My mother and sister are afraid of deep water, mistrustful. By contrast, my maternal grandmother Anastassia loved water. She died when I was a child. There was, I always sensed, something distinctly thalassic about her. She came from here and carried the lake within her for the rest of her life. Anastassia had a radiant, but unstable, choppy-water quality about her. She absorbed to excess the energies of people and places, and had a deep emotional memory. As if she was more than one person, a whole nation of souls. She carried some original matrix where the land masses were still moving, the fault lines stirred under the surface, the water levels rose and fell, something was out of sync and could not be reconciled.
My grandmother (left) with two of her cousins on Lake Ohrid
My mother, an only child, inherited this submerged and submerging compulsion, but with more fear in the mix. Low-grade chronic anxiety, but also sudden black flashes of fear, fear of depths mixed with a yearning for depths. I was, of course, next in line, and the fear kept me very close to my mother. It kept us close, because we couldn’t tell the difference between love and fear. Until it began to drain me of my vitality, later in life. Trust was eroded by fear, and eventually an arid space opened up between us, like the basin of a prehistoric sea.
My mother was born three years after the end of the Second World War in a Sofia ravaged by British and American bombs, with fragile health that needed support and deteriorated in later life. We have been quite literally separated by oceans for years now, but our illnesses have always mirrored each other with ghostly resonance. At the time of this lake journey, I was recovering from a severe health crisis which featured fatigue, widespread pain and a black, waterlogged heaviness in my bones. I was weighed down by an impersonal dread.
In my search for healing, I found Daoism and traditional Chinese medicine (TCM). In Daoist cosmology, everything physical has a metaphysical dimension. Material phenomena, including illness, are merely localised, temporal manifestations of timeless, universal energy, or qi. The ocean of qi precedes and outlives all material reality. In the holographic universe of Daoism, the human body is a microcosm of the earth, with its cycles of death and regeneration. In the Daoist theory of correspondence, the inner and outer worlds reflect each other, and every living ecosystem, including the human body, is based on five elements and their interplay: wood, fire, earth, water and metal. Water is the strongest: it extinguishes fire, corrodes metal, rots wood and flows into the earth. Water always finds a way. Even when it evaporates, it comes back as rain.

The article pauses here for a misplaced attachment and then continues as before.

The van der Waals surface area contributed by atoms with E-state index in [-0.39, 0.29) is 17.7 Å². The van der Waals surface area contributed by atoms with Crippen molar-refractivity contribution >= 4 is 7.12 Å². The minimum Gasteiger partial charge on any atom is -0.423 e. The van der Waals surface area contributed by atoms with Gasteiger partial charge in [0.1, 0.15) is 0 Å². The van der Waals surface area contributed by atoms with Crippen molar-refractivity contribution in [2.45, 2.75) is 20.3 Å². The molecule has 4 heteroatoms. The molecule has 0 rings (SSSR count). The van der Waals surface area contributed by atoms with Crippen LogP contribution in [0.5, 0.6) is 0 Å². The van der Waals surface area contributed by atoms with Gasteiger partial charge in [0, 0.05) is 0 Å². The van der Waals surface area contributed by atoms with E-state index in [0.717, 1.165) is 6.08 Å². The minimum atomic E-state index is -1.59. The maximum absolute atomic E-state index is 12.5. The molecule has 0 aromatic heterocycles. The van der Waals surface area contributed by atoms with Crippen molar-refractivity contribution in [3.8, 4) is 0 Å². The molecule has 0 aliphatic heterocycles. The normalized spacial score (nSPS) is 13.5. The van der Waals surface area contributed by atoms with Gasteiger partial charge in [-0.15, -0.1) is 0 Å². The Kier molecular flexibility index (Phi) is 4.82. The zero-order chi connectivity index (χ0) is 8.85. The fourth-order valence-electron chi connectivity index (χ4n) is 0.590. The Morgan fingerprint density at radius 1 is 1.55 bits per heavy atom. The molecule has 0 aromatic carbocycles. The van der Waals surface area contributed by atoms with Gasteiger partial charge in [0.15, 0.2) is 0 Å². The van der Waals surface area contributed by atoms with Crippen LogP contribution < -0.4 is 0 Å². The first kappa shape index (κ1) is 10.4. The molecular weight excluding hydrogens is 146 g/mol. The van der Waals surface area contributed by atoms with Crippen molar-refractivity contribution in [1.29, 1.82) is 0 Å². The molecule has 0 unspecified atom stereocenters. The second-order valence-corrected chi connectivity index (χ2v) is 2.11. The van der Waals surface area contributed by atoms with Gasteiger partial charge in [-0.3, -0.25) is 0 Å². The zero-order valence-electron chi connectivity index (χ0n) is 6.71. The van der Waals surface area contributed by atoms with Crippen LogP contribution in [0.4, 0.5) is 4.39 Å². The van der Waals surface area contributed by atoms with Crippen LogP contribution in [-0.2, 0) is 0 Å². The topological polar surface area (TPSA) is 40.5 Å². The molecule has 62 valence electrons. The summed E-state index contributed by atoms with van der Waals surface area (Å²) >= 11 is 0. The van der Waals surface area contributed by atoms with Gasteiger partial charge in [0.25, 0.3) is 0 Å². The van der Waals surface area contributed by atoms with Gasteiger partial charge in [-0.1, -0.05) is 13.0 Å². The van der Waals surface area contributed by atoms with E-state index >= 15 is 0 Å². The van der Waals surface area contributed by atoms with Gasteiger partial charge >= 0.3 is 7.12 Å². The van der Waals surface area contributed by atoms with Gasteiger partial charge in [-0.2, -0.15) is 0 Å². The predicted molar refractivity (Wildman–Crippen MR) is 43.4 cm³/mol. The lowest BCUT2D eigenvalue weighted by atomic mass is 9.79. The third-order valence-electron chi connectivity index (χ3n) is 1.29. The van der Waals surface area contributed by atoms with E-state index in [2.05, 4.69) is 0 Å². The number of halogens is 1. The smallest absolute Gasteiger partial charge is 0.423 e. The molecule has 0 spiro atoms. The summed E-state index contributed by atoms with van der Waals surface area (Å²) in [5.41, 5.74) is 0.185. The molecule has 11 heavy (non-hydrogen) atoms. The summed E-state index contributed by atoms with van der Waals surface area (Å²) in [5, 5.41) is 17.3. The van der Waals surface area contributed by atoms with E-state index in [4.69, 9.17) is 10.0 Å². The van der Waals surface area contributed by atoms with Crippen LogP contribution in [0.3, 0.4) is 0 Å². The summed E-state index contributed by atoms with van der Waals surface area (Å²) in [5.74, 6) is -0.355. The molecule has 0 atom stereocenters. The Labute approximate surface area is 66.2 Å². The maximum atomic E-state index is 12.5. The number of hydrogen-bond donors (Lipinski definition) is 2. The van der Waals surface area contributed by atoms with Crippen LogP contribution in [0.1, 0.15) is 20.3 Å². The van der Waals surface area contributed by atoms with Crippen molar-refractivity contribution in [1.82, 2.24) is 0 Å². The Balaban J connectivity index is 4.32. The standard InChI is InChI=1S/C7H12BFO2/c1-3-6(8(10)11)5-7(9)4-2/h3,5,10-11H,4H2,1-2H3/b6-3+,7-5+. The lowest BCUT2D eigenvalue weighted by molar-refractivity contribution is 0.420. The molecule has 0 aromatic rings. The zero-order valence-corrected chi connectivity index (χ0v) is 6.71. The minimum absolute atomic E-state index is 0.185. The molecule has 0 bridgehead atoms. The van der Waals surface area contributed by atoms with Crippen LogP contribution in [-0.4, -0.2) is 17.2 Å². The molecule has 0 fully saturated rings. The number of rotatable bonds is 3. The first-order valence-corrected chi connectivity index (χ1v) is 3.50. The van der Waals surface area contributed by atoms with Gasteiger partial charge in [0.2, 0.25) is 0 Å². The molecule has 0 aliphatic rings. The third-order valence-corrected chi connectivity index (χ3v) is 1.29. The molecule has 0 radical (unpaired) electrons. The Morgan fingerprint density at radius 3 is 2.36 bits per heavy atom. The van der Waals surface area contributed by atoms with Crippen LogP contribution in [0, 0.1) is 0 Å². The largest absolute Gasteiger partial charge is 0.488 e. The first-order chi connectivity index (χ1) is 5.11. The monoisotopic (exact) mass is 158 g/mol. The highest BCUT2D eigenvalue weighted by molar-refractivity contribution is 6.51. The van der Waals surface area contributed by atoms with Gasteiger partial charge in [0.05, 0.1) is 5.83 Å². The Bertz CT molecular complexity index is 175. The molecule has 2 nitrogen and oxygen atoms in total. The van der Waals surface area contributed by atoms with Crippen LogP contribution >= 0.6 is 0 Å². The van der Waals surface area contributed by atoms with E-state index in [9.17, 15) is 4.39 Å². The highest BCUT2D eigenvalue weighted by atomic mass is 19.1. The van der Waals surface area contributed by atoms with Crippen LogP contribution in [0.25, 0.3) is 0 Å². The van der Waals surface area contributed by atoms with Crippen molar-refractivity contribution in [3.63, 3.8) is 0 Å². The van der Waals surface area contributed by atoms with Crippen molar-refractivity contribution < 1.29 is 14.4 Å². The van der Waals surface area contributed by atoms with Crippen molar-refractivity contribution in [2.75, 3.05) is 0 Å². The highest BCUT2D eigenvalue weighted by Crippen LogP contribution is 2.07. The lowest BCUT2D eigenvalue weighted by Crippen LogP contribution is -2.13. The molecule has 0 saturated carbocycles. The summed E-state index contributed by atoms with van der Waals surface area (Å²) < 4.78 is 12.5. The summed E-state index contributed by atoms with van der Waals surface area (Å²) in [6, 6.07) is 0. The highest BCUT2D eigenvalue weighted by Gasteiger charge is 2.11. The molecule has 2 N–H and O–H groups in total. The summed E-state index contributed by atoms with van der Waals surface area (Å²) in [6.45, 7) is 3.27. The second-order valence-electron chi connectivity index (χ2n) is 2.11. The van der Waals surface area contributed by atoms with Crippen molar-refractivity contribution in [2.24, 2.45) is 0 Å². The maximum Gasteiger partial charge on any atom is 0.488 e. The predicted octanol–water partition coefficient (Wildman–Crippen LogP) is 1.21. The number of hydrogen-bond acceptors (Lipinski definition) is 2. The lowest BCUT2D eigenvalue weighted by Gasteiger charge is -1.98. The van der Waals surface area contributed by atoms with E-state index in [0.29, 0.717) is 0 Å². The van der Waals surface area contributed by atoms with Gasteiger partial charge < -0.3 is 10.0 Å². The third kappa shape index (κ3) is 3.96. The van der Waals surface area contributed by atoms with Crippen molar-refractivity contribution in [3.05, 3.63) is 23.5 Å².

In Daoism, the essence of vitality, or jing, with which we are endowed by our parents at birth, is contained in the kidneys. This water organ is the jewel in our inner garden, because jing carries our precious genetic imprint. It is temporally finite. When jing runs out, we die. This is why the decline of kidney meridian energy is associated with ageing in TCM – marked by greying hair or loss of hair, cold extremities, loss of fertility and a general heralding of winter. Beyond the jing, the kidneys’ purifying instincts decide what is health and what is poison, and like a hibernating bear, they store our reserves of life force, to release them in times of crisis. You can use up your jing prematurely and become burnt out.
In the elemental classification, water and the kidney are associated with the emotion of fear, the colour black and the function of conservation, protection, memory, temperance and deep knowledge. People with dominant water qualities in their constitution and personality seek depth, solitude and understanding, including of death and all subterranean mysteries that the other elements can’t face. Water is, in terms of mythos, Plutonic: it is the underworld. Water does not like being breached, and its greatest fear is not death, but extinction through invasion. When out of sorts, water is black ice: hard and unyielding, it says no. It can form stones in soft places, and make things rigid, petrified, stagnant, shut away from the sun. Like the women in my family, when we are in crisis.
The sisters were waiting for me by the boat, smiling, tanned, relaxed. They had a lot of fire in them.
‘I think I reached the deep,’ I said, water dripping from my words. I had swallowed a lot.
They laughed. They mirrored each other – just like my aunts here, who were identical twins and finished each other’s sentences. In fact, my aunts and these two girls were related through marriage. By the lake, everybody was related, and like the lake, everything had a mirror image, a double: nations, official histories, siblings and mother-daughters. My third aunt, their radiant sister Tatjana, had died as a young woman and my grandmother, who was her beloved aunt, had followed a couple of years later. Somewhere between the two world wars, the Cold War and emigration, our family had been fragmented and weakened by hard borders and the hard propaganda that goes with them. But here at the lake, all felt close. The dead and the living alike.